Sarratt Gallery at Vanderbilt University
A jocular stab at institutional secrecy, Michael Aurbach’s interactive installation, titled The Institution (1997) is sheathed in unrelieved galvanized sheet metal and studded with hundreds of screws. The viewer is first confronted with a parodic triumphal arch whose two swiftly moving message boards proclaim: “We have no comments at this time” and “We regret any hardships created by this situation.” Their approach monitored on closed circuit TV, visitors then pass under the triangular arch, where the broken beam of a motion detector acknowledges their presence with a jarring hiss. Treading on protective, insulating rubber mats, they next face The Institution itself, marked by two blind “eyes” on a facade that is Lilliputian in comparison with the oversized arch.
Extending a hand to separate the black curtains covering one of the facade’s two windows, the viewer is greeted with a sharp, sizzling sound and a jagged red flash. Equally startling is the image of the viewer’s own backside on a TV screen as he or she bends over to peer inside the cubicle. Dark curtains framing the screen provide an ironic allusion to the centuries-old cloth of honor, a motif in Western art that denotes the eminence of the person depicted. Two more message boards provide constant reinforcement for the absent minion who, one imagines, inhabits the claustrophobic space: “Never reveal your sources;” “Alter personal files;” “Avoid direct contact with employees.” A board of switches, a computer keyboard, and a telephone–all inoperative–await the servant’s use.
After these initial contacts, the visitor comes to understand that The Institution’s identity is decidedly masculine and that its propensity is for the covert. The triangular entryway, for instance, is a clever imitation not only of the administration building at Aurbach’s own university, but also of the inseam of a man’s pants; and the patterning on the door of the facade is, in fact, like a large zipper, the metal flap at the top replicating the zipper’ s pull. The organization is thus “zipped up,” sealed against disclosure. The triangle over the miniature door of the facade, moreover, would fit exactly inside the opening of the “triumphal arch,” indicating that the “small” men of The Institution actually cower under their “big” image. The mask-like “eyes” of the facade, furthermore, imitate a Klansman’s hood, the symbol of an organization which is not only clandestine, but whose governance is predominantly masculine. And, last, the diminutive spire behind the facade’s crenellated roofline is an unmistakable emblem of the “little” men in charge.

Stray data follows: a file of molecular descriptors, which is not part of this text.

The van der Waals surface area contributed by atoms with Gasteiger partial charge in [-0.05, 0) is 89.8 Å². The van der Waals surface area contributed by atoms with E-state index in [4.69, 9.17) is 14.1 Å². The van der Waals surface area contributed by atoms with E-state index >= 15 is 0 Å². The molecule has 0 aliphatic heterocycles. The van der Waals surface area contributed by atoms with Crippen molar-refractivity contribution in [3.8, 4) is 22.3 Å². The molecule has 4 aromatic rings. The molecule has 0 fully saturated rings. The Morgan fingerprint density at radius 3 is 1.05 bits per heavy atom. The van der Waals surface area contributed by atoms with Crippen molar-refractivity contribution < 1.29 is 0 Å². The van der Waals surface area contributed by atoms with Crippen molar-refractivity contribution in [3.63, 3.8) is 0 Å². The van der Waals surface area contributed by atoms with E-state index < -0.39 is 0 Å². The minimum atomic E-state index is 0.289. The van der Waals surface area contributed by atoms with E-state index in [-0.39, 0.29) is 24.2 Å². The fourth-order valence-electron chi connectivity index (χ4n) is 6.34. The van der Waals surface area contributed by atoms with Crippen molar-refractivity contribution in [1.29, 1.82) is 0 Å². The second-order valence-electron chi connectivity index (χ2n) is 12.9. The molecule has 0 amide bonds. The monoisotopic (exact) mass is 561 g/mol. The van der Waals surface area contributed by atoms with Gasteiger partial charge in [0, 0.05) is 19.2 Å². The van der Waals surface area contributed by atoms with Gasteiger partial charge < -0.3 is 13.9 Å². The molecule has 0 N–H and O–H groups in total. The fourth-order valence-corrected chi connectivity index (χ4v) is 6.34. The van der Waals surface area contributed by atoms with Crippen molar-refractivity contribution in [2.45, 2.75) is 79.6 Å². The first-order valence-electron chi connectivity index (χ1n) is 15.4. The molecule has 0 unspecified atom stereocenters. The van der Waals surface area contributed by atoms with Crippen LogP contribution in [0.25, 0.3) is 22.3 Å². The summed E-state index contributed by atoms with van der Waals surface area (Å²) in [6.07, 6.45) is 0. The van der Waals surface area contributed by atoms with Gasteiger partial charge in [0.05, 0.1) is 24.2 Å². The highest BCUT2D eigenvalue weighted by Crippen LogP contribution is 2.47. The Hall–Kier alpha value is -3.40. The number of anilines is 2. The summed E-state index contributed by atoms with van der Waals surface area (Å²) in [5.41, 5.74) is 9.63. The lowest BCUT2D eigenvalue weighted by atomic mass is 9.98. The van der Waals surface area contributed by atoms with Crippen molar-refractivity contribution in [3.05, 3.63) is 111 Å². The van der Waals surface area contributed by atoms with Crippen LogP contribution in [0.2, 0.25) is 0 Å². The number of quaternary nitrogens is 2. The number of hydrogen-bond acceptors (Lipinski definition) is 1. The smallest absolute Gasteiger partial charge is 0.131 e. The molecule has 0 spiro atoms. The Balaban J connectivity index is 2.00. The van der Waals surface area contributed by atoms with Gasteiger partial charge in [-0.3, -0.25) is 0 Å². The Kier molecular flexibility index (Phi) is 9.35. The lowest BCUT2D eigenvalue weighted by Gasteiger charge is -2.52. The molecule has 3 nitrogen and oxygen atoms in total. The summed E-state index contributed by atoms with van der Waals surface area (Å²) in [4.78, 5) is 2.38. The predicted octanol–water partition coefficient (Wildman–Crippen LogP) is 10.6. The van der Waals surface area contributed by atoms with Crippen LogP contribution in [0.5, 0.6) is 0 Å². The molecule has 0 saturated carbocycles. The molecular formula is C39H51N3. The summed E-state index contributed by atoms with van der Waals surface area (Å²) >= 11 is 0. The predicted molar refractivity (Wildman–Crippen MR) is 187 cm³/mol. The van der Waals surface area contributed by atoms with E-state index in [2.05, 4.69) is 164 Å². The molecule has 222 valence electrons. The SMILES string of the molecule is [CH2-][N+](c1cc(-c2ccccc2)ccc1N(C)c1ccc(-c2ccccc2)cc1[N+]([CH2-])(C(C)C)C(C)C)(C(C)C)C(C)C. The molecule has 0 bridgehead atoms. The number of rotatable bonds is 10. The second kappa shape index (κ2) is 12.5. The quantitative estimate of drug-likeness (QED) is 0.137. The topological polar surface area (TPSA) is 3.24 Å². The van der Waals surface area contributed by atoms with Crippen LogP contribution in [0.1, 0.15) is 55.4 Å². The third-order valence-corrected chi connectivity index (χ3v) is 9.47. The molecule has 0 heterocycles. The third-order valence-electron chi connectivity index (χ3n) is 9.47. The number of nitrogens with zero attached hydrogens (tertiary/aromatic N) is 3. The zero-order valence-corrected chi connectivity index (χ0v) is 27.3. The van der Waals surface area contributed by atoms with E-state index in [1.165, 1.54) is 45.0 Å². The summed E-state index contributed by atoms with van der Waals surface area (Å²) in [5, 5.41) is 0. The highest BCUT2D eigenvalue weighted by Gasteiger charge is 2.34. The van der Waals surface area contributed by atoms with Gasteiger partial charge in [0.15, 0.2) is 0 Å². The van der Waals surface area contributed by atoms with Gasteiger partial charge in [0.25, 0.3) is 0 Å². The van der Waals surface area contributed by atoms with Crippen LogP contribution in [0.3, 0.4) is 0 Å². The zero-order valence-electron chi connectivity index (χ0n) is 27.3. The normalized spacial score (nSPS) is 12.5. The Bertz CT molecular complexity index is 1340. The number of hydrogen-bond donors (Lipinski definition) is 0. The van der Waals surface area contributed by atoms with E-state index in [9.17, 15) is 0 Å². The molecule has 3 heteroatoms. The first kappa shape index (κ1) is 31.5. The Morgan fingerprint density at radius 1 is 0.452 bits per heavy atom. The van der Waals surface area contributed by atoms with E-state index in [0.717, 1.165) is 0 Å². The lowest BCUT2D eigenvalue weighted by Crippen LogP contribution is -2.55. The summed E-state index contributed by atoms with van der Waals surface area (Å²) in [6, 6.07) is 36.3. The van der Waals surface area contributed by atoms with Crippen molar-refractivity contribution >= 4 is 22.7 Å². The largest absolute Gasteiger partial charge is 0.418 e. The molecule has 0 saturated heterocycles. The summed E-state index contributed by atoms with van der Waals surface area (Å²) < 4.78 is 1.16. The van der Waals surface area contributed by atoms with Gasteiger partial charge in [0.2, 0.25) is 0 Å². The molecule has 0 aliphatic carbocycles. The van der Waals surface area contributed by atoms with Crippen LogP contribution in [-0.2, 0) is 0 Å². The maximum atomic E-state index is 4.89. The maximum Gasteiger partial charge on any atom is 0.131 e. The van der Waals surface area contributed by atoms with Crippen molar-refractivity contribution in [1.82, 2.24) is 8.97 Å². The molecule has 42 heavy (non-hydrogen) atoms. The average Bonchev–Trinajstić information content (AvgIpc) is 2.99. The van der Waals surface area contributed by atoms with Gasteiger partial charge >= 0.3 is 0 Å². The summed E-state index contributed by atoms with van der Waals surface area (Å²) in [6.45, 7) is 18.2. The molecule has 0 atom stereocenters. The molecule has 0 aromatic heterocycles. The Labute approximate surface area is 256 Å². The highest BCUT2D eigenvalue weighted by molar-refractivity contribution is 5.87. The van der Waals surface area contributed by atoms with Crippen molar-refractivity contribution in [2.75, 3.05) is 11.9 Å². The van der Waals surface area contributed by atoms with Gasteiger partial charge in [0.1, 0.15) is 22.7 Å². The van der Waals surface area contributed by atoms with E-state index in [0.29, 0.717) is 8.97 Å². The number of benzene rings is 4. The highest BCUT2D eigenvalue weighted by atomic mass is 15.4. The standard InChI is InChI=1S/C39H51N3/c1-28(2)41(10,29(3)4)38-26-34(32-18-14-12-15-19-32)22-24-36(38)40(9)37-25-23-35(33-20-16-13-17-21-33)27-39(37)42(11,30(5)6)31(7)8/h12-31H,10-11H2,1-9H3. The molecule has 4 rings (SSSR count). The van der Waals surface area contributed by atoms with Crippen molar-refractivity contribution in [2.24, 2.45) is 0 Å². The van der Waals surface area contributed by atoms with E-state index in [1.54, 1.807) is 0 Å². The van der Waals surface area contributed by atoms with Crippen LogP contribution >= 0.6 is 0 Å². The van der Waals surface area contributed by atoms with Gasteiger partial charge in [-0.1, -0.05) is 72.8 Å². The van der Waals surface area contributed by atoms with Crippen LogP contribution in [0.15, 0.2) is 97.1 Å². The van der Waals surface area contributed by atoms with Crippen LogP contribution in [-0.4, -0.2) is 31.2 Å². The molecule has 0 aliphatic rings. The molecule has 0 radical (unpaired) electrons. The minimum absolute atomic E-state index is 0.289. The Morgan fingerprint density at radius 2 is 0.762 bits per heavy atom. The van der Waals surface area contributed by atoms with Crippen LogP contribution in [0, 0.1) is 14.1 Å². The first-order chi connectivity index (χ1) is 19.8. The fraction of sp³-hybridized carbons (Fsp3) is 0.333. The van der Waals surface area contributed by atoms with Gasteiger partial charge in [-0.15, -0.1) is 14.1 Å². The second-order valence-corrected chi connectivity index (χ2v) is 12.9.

Other facetious details underscore The Institution’s insecurity and corresponding pretensions. Numbers attached to the back of the entry arch, indicating heights of four, five, and six feet, are like those in convenience stores allowing a clerk to gauge the height of a departing intruder. And the sheet metal on the facade, patterned like rough stones, makes a dual reference to the rustication of the university building, which is the artist’s model, and to the use of such sheeting under mobile homes to make them appear to have foundations.
The key word here is “appear.” Though made to look like a fortress, The Institution is actually cleverly designed in modules for easy disassembly and transport. The spire, for example, is hoisted up on plumbing pipe, and the metal sheeting covers a wooden core. In certain lighting, furthermore, the metal surface seems almost to disappear, suggesting that The Institution is more a mirage than an entity. The whole thing is a big laugh.
Nonetheless, a reflection the viewer realizes that, to borrow Emily Dickinson’s words, Aurbach’s “glee glaze[s]” and his “play turns piercing earnest.” The Institution, the artist asserts, is suspicious, stealthy, and ultimately counterfeit. One is reminded of Robert Motherwell’s testimony at a Congressional subcommittee hearing: “The artist’s awareness…is one…of the few guardians of the inherent sanity and equilibrium of the human spirit that we have.”
– Dorothy Joiner
The Institution, 1997, Mixed Media, 10.5′ x 20′ x 28′